Boy survives getting swept out to sea
An 8-year-old boy has lived to tell his harrowing tale after getting swept out to sea by devastating floodwaters which hit the Solomon Islands.PT0M0S 620 349
An 8-year-old boy carried out to sea in the Solomon Islands flood disaster has given a dramatic account of his survival.
Isiah Andrew has told an aid agency how he did his best to survive being torn from his home, down a raging river and into the sea.
But three of his younger nieces and a nephew, together with their grandfather, who were also swept from the house are gone.
"I kept on saying in my mind swim, swim, swim, and don't stop': Isiah Andrew. Photo: Unicef
The Solomon's capital Honiara has been devastated by the flooding caused when the Matanikau River that divides the capital Honiara burst its banks and destroyed much of the area.
This morning the Solomon Islands National Disaster Council said the death toll had now reached 23.
There were about 9000 homeless people in 24 evacuation centres and 40,000 people have been affected by the disaster, it said.
The remains of Isiah's aunt's house. Photo: Unicef
The United Nations Children Fund (UNICEF) today reported Isiah Andrew's remarkable survival story.
He had come with his family from Choiseul to spend the school break with family in Honiara, two to three kilometres up the Matanikau and was sitting on a ladder when the river suddenly rose.
"I could not run anywhere because the house was now surrounded with water and there were pieces of metal and scraps all over the place crushing against each other," Isiah told UNICEF.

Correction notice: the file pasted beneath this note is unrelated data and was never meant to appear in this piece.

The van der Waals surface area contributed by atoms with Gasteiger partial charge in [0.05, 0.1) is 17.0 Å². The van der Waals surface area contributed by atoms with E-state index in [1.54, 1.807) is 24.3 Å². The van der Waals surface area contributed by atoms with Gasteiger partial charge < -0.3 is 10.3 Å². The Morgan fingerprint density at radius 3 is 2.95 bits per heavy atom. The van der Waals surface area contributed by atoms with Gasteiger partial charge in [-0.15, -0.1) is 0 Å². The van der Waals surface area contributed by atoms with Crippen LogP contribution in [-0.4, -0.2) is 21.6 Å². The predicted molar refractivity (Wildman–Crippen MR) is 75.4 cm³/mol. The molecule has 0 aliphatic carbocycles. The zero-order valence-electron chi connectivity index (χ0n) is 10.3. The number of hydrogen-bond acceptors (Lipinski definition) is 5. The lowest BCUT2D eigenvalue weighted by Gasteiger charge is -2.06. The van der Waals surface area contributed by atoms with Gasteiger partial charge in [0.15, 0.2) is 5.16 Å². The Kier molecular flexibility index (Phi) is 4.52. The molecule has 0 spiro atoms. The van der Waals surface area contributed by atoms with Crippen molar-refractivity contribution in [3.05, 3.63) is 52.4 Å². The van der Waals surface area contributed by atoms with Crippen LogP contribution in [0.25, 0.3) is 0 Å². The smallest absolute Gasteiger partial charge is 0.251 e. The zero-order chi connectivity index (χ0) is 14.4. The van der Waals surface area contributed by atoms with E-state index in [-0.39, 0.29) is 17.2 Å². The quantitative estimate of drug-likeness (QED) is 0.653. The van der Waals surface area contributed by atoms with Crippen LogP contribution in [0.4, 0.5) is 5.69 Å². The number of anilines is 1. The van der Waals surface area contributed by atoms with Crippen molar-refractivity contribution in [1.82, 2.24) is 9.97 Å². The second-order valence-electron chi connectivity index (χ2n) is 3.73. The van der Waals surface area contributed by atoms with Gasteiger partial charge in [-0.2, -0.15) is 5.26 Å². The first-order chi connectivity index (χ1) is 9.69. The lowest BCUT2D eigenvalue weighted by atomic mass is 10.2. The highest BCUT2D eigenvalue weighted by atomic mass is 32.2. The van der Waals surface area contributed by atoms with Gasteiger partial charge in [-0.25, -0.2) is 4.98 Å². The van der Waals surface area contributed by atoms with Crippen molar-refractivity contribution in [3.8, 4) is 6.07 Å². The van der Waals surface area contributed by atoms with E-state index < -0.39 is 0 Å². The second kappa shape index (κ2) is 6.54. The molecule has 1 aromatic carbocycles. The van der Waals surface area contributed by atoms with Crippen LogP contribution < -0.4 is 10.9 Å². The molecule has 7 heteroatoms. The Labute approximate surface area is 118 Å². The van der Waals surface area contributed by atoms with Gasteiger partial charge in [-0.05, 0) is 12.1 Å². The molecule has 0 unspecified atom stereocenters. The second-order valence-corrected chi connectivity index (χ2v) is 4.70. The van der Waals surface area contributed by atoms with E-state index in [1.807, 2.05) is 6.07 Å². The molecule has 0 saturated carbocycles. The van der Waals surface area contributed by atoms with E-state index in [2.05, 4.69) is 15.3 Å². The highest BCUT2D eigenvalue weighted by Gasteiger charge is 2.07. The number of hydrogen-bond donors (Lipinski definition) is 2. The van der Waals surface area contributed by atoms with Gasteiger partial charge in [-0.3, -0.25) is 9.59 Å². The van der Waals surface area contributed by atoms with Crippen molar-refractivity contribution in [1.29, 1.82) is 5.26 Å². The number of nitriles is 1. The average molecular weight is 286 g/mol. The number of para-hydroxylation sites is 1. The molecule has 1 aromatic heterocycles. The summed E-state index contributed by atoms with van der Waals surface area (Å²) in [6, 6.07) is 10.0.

Flash flooding killed at least three people and left 10,000 homeless in Honiara. Photo: AFP
He remembered next holding on to a coconut tree trunk with water rising rapidly.
"I was trying my best to hold on to the coconut tree trunk but the current was so strong, pieces of metal, grass, mud, and plastics were all over me," he said.
He saw the house falling and let go of the trunk, fearing it might collapse on him.
A person nearby could see the boy but they could not reach him, and they told of seeing Isiah disappear under the water.
Isiah said he could do nothing.
"All that time, I kept thinking of my mom and dad and that's why I regained my strength."
He said he decided to swim with the current and the debris.
"I kept on saying in my mind swim, swim, swim, and don't stop," he said.
Then he came to a bridge that was level with the water.
He dived under it.
When he came up he swam towards a log and drifted out to sea.
"I looked back and I could see both ends of Honiara from White River to Lungga," Isiah said.
"I then tried as much as possible to stay alive."
After floating for several hours on the log, out at sea, a fishing boat rescued him.
At the disaster council the director Loti Yates told the Australian Broadcasting Corporation there were concerns about the homeless in evacuation centres as they did not have a proper water supply.
"There is a very real risk of an outbreak of disease - including dysentery, malaria, dengue fever and other diseases related to poor sanitation," Yates told the ABC.
The fierce storm that battered Honiara has now turned into Cyclone Ita and is heading across the Coral Sea to the north Queensland coast, including Cairns.
© Fairfax NZ News